OLIVE OIL HISTORY, ORIGINS AND USES
With its long life span, up to 3,000 years, its hardy survival, able to thrive in semi-arid climates and shallow soil, and even to survive death with its shoots, which begin growing from its base, and its ancient origins, it’s no wonder the olive tree is called “the tree of civilization.” The olive tree has been the symbol of wisdom, and olive oil and the olive tree are notably referenced and symbolically used in the three major religions, Christianity, Judaism and Islam, and was sacred to Christ, Moses and Mohammed. The bible mentions oil 191 times, specifically speaking of olive oil seven times, but 147 of the mentions are believed to infer olive oil. In Genesis, a dove carrying an olive branch returns to Noah’s ark, signifying the end of the flood, and is now a symbol of peace.
One of the tree’s main products, its oil, has been used for its physical and mental benefits for 6,000 years, and for this reason, has been known as “liquid gold,” a term first penned by the ancient Greek poet, Homer. It’s believed that ancient civilizations anointed their kings with olive oil and used it on the dead bodies of heroes and saints. Throughout history olive oil has been used for its outer and inner benefits, representing strength and vitality.
The olive tree is believed to have originated in Asia Minor, but the possible ancestor of the modern olive tree, Oleaster olea sylvestris, which stills grows in parts of Europe and Northern Africa, is thought to have originated from the Sahara, when the area was fertile. As far back as 6,000 years ago, populations living on the coasts of modern day Syria and Palestine cultivated olive trees. During Early Minoan times, around 3500 B.C., olive tree groves existed, with the tree playing a significant role in the area’s economy about 1,500 years later. Olive cultivation spread to mainland Greece, Cyprus, Turkey and Egypt, and with Greek colonial expansion, to Northern Africa and Southern Italy, where the Romans, through colonization and trading, helped to further spread its cultivation and products throughout the Mediterranean and the rest of its empire.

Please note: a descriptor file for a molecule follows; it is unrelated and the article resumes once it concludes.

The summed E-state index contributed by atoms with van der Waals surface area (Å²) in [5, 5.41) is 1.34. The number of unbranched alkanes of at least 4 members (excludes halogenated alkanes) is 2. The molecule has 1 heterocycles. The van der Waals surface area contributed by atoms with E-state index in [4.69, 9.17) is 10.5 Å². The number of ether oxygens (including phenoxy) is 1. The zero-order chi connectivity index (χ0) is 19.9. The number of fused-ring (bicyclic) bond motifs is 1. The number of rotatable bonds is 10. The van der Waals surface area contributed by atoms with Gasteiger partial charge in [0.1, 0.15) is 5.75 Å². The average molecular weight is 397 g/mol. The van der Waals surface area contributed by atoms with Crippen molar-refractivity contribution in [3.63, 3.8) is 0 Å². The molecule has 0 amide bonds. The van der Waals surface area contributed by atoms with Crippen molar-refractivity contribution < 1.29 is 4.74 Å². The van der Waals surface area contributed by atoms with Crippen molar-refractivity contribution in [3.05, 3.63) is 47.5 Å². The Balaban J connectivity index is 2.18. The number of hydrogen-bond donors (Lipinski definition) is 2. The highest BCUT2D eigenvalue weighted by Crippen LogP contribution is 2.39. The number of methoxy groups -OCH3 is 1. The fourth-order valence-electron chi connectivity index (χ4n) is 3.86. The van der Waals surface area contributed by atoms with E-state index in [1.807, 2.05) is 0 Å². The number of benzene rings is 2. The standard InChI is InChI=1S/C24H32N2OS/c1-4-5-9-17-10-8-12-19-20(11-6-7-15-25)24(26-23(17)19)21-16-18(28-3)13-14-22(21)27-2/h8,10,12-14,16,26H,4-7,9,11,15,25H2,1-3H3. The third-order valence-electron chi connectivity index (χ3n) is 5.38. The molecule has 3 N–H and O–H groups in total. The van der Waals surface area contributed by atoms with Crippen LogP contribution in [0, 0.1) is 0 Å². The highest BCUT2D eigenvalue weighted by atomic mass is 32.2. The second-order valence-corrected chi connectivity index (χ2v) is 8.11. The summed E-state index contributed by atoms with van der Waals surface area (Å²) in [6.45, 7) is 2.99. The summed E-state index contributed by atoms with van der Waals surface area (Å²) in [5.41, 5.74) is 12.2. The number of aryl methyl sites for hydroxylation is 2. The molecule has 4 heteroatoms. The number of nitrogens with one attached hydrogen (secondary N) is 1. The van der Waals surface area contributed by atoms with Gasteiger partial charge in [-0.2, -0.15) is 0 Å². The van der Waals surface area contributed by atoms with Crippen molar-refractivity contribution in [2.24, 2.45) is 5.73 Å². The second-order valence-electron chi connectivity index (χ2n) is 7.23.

Although the olive tree and its oil is popularly linked to the ancient cultures of the Greeks and Romans, it also played a significant role in ancient Egyptian civilization. In fact, one of the most baffling feats of the Egyptians has been tied to olive oil. Modern scholars still continue to debate how the Egyptians built the pyramids, but one theory suggests that olive oil may have been used as a lubricant to help move stones when erecting the structures. The Egyptians, who saw olive oil as a gift from the gods, also used it inside the tombs of pharaohs. It was mixed with pistachio and sesame oils and applied to the linen wrapping of mummies. Crowns of olive branches have also been found inside Ancient Egyptian tombs. The Egyptians, believing that olive oil would give love, power and beauty to its users, also used it for medicine and cosmetics. In fact, when Mark Anthony gave Cleopatra a perfume factory as a gift, she used olive oil as a base in many of her fragrances. She even authored a book of perfume recipes called "Cleopatra gynaeciarum libri."